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garibaldi's Avatar
 
Join Date: Mar 2004
Posts: 337
Stabilizing ring, a solution to the niresist ring.

here is a better way to incorporate a flame ring into your high hp motor.









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Christian Garibaldi
Im a photographer now, so I dont know jack sh#t about cars anymore, I sold my knowledge on ebay

Last edited by garibaldi; 09-01-2004 at 08:25 AM..
Old 09-01-2004, 08:17 AM
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Glenn from Denv's Avatar
 
Join Date: Oct 2003
Location: Denver, Colorado
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Nice work!

I've got something similar in my RSR motor (although I am using copper for ring material).

My solution mates the head to the cylinder using the flame ring. The ring is shaped a bit to help with the sealing. Think of your ring with a groove cut out of the inside edge. The side with the larger inside diameter (thinner "wall" thickness) goes into a properly sized groove on the cylinder and the side with the smaller inside diameter goes into a groove in the head (like yours).
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Old 09-01-2004, 10:33 AM
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Well, the concept is nothing new, I just think that the modification is a band aid regardless, but I do them for people if they want me to. These rings dont fix the problem, they are supposed to help seal the chamber shoudl the head lift-

Well if the head wasnt lifting, you woudlnt need a ring. Plus by the time you are stretching the motor apart, the damge has been done and the motor is shot, the rings might help you finish the race.

The problem I saw was that if you had to have a flame ring, everyone has a different way of doing it in terms of trying to predict the crush and fit on the ring.

So I thought, why not minimize the guesswork and use a ring made from the same material that it is going into. So I turned these rings from aluminum 7075 T-7 solid barstock, I gave the groove they fit into a interference of .0005 so they are tight, and not only will create a labyrynth seal shoudl the head lift, but will lock and stabilize the head and cylinder from any lateral movement during operation.

Now, when the thermal changes occur, everything is aluminum, so it grows at the same rate, instead of having an iron, copper, or steel ring in the groove, that is getting yanked and distorted everytime the motor cycles thermally and dynamically. Problem with the traditional rings, is that when you pull the motor apart, they are junk, plus they usually get set up at a slight crush, so the high unit loading is on the ring, instead of maximizing the surface area over the original head sealing surface.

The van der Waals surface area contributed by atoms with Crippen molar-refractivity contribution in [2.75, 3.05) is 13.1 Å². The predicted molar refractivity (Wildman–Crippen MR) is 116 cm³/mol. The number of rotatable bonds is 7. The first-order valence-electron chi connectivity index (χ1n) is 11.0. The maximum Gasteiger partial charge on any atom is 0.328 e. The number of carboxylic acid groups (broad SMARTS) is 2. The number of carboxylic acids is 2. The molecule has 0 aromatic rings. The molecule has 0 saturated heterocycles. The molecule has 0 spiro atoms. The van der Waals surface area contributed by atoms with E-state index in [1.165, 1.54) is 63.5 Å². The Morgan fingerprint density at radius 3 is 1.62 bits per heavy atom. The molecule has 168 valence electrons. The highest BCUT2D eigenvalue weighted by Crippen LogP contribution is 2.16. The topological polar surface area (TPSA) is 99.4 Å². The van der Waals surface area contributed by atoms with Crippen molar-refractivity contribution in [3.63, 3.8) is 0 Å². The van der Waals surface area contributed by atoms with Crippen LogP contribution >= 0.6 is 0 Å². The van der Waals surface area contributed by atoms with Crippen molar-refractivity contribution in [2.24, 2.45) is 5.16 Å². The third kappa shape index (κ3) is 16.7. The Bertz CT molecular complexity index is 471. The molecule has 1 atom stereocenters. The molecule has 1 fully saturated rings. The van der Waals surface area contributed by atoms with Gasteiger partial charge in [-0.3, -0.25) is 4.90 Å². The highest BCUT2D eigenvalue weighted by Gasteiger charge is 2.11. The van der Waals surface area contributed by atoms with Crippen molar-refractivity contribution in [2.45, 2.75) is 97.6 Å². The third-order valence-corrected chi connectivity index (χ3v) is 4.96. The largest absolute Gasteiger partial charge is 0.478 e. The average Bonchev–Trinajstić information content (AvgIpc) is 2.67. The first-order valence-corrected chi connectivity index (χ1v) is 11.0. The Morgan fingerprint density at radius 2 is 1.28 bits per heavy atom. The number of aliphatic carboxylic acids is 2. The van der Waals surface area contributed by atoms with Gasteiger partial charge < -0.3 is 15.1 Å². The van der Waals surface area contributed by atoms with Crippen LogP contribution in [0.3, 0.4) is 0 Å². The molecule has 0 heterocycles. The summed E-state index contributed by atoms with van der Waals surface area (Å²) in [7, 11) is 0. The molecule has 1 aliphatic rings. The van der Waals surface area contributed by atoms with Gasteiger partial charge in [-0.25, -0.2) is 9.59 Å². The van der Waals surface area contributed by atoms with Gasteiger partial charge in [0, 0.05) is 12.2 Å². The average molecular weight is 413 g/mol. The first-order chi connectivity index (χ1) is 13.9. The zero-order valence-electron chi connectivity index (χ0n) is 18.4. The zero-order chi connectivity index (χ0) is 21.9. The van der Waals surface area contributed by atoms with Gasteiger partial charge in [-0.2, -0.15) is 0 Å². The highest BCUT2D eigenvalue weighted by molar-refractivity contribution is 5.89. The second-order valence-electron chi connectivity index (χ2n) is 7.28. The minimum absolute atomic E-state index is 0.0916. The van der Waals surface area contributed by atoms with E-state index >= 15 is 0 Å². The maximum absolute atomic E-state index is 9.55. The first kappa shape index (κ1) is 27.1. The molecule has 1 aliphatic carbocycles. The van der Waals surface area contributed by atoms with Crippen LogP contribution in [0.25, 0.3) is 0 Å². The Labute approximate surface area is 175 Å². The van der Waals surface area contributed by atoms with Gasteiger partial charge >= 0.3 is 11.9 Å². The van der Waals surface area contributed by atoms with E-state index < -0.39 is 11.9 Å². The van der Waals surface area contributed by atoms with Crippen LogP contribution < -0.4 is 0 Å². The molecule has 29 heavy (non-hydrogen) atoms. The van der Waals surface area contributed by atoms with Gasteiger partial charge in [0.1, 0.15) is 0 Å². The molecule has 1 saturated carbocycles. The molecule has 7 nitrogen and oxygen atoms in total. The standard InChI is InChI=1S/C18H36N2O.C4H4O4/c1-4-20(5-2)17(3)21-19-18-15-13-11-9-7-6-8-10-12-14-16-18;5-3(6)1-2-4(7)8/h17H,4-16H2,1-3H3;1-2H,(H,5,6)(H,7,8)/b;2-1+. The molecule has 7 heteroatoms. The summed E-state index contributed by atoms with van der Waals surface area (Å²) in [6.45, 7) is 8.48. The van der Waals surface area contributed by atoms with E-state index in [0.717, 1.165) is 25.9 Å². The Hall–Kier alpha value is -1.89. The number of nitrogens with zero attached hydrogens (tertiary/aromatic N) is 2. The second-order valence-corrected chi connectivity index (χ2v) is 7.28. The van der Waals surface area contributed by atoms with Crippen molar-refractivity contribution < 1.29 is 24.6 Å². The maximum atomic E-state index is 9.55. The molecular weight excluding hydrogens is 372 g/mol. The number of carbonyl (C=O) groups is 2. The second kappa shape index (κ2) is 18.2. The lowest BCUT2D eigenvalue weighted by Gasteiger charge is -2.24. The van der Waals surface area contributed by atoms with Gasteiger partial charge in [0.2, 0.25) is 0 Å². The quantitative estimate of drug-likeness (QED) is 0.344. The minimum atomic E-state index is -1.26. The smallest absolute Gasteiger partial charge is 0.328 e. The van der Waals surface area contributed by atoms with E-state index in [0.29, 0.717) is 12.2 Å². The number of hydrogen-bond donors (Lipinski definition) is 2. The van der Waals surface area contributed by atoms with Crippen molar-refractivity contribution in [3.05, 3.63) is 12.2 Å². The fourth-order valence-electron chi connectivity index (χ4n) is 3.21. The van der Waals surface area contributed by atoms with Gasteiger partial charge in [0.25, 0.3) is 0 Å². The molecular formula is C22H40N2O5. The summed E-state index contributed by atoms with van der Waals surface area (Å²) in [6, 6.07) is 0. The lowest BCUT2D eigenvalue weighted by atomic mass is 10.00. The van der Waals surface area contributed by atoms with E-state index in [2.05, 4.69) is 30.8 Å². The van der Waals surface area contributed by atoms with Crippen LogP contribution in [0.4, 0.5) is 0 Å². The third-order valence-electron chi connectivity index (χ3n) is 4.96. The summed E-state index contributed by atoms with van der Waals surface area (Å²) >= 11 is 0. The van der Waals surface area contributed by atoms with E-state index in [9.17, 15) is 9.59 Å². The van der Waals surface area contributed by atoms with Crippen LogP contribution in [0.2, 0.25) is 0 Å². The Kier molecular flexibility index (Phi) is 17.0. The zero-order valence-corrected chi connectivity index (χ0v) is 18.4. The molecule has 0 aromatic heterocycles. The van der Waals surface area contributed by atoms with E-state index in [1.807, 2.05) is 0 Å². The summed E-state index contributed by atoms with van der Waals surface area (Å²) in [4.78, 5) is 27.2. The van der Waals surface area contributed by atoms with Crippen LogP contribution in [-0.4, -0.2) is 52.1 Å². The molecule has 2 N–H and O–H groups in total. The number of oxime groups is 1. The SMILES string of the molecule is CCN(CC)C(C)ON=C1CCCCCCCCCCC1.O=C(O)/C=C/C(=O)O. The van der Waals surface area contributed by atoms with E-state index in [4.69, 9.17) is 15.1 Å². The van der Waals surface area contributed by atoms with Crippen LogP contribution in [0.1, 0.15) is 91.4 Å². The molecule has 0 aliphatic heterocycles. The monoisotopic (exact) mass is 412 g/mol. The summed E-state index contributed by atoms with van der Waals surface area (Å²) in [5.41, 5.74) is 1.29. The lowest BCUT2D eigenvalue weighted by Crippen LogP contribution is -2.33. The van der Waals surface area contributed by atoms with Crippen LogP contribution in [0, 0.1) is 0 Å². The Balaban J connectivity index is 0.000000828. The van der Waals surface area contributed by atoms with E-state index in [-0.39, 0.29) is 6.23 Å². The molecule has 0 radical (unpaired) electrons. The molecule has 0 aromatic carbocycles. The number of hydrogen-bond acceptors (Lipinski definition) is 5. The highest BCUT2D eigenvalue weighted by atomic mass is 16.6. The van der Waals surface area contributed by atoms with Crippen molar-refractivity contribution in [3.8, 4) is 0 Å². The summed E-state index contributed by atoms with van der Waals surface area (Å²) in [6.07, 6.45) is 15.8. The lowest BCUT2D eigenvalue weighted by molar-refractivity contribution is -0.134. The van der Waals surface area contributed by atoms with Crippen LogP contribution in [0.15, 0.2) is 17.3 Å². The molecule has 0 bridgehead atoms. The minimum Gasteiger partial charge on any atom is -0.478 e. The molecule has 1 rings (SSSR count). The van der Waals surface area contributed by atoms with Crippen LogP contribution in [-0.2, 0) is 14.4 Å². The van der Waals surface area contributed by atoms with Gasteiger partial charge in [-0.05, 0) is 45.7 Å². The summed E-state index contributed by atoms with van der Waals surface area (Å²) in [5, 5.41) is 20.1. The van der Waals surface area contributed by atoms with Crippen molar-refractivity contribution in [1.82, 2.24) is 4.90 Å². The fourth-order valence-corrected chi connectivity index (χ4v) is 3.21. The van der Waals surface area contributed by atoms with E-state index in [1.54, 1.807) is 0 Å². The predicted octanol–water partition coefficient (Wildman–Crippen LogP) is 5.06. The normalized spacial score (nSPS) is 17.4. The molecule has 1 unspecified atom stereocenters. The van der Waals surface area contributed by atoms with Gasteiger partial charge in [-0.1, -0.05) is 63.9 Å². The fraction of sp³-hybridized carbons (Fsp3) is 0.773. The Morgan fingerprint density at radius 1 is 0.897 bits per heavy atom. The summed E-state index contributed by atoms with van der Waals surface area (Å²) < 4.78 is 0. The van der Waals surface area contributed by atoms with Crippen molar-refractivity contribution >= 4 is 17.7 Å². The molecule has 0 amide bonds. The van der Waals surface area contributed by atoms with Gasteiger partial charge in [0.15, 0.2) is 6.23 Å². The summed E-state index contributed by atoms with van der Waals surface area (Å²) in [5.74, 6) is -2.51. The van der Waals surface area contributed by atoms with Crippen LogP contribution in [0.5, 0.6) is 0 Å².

I woudl rather machine the sealing surfaces dead flat, and run a head stud that will keep things together. Like I said, if the head doesnt lift, you dont need a ring.

I am working on something to eliminate this right now, but in the meantime, if you have to have flame rings...................
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Christian Garibaldi
Im a photographer now, so I dont know jack sh#t about cars anymore, I sold my knowledge on ebay
Old 09-01-2004, 10:56 AM
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Join Date: Oct 2001
Location: Momence, IL 60954
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Hey Christian, drop me a line. My email address is charles@LNengineering.com. I might be interested in offering your service to my customers in conjunction with my billet cylinders. Looks promising! I just finished manufactuing my billet 3.6, 3.6->3.8, and 3.8 RSR cylinders and I'm not 100% convinced on the sealing goove used by the factory....

Charles Navarro
LN Engineering
http://www.LNengineering.com
Aircooled Precision Performance
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http://www.LNengineering.com
Aircooled Precision Performance

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Old 09-04-2004, 08:47 PM
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